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U.S. Homeland Security employees locked out of computer networks: sources

(Adds detail that all known buildings affected are Citizenship and Immigration Services facilities)

By Dustin Volz

WASHINGTON, Feb 21 (Reuters) - Some U.S. Department of Homeland Security employees in the Washington area and Philadelphia were unable to access some agency computer networks on Tuesday, according to three sources familiar with the matter.

It was not immediately clear how widespread the issue was or how significantly it affected daily functions at DHS, a large government agency whose responsibilities include immigration services, border security and cyber defense.

Employees began experiencing problems logging into networks at 5 a.m. ET (1000 GMT) on Tuesday due to a problem related to domain controllers, or servers that process authentication requests, which could not validate personal identity verification (PIV) cards used by federal workers and contractors to access certain information systems, one source said.

At least four U.S. Citizenship and Immigration Services facilities in the Washington area and one in Philadelphia were affected, the source said, but some employees were able to access systems through a virtual private network. It was not clear if other branches of DHS were affected.

The source characterized the issue as one stemming from relatively benign information technology missteps and a failure to ensure network redundancy. There was no evidence of foul play, the source said, adding that it appeared the domain controller credentials had expired on Monday when offices were closed for the federal Presidents Day holiday.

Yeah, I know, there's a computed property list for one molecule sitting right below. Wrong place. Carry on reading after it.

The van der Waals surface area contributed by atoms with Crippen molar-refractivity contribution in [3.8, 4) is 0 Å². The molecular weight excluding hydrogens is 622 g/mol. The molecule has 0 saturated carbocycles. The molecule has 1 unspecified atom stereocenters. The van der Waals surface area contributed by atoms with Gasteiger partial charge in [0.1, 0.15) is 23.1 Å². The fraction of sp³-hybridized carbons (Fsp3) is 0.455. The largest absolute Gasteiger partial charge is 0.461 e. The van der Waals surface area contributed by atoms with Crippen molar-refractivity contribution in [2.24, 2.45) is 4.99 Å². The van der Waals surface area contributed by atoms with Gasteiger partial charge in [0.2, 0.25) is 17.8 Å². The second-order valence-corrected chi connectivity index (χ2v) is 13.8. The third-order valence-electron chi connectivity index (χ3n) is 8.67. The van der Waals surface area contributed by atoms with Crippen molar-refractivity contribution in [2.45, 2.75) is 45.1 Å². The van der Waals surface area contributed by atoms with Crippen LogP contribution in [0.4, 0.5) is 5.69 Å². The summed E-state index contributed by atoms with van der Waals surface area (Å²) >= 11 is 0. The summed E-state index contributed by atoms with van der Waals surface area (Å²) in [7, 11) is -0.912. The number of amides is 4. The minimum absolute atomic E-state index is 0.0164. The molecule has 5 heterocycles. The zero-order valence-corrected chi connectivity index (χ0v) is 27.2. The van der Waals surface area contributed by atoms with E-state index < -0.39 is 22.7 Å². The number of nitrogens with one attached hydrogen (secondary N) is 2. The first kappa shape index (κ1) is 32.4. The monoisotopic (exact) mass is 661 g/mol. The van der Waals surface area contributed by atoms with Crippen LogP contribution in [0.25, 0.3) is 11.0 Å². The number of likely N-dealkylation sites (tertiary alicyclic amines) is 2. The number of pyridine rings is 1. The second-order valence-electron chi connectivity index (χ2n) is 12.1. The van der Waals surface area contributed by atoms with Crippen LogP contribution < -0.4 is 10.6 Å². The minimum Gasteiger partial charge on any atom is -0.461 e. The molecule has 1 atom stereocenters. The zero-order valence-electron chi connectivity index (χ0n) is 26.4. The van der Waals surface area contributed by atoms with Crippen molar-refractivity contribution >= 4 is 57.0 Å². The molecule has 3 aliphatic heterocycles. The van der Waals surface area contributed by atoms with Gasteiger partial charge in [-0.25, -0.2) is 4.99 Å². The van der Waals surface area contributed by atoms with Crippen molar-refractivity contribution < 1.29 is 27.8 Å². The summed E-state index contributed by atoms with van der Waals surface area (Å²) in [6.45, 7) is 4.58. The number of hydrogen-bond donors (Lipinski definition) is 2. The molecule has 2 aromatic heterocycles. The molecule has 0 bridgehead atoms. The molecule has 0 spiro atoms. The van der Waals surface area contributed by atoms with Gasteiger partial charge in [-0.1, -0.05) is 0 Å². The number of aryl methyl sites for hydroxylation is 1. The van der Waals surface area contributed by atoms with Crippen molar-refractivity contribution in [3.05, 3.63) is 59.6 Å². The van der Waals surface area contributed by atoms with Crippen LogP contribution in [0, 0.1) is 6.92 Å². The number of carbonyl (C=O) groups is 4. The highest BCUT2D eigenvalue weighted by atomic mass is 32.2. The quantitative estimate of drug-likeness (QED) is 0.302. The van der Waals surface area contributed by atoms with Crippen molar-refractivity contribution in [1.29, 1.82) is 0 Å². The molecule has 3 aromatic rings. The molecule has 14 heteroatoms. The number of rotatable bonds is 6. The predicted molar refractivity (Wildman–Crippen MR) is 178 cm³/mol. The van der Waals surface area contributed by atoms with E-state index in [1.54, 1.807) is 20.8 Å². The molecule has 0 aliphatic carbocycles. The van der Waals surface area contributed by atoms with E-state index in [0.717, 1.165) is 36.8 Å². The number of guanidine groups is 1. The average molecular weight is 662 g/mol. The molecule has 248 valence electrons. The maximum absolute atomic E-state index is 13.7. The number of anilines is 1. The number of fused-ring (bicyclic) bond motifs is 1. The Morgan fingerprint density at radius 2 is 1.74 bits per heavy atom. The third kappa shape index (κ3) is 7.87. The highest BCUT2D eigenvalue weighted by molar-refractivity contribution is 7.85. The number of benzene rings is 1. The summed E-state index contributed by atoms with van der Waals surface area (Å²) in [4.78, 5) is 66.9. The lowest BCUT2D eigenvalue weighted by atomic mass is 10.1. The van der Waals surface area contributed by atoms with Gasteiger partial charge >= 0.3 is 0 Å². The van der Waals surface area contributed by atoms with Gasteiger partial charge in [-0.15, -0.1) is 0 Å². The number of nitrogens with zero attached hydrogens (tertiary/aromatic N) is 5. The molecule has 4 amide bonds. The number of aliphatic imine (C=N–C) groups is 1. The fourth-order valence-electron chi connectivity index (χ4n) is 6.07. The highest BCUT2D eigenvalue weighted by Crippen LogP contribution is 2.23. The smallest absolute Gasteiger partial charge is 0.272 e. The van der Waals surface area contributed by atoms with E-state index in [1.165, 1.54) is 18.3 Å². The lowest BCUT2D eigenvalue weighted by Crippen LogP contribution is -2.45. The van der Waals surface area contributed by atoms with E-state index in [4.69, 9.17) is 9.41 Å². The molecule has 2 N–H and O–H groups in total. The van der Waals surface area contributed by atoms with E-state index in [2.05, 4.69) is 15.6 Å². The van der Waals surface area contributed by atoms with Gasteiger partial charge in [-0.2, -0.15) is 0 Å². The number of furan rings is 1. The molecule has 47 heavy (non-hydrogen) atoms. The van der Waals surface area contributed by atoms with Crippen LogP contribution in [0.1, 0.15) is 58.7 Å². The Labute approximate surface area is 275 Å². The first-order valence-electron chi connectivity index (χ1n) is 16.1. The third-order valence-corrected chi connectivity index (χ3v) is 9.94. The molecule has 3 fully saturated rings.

DHS did not immediately respond to requests for comment.

President Donald Trump vowed to make cyber security a priority during his administration, following an election marred by hacks of Democratic Party emails that U.S. intelligence agencies concluded were carried out by Russia in order to help Trump, a Republican, win. At a White House event last month he said he would "hold my Cabinet secretaries and agency heads accountable, totally accountable, for the cyber security of their organizations."

Trump had planned to sign a cyber security executive order last month but it was put on hold to allow more time for review.

(Reporting by Dustin Volz; Editing by Jonathan Oatis)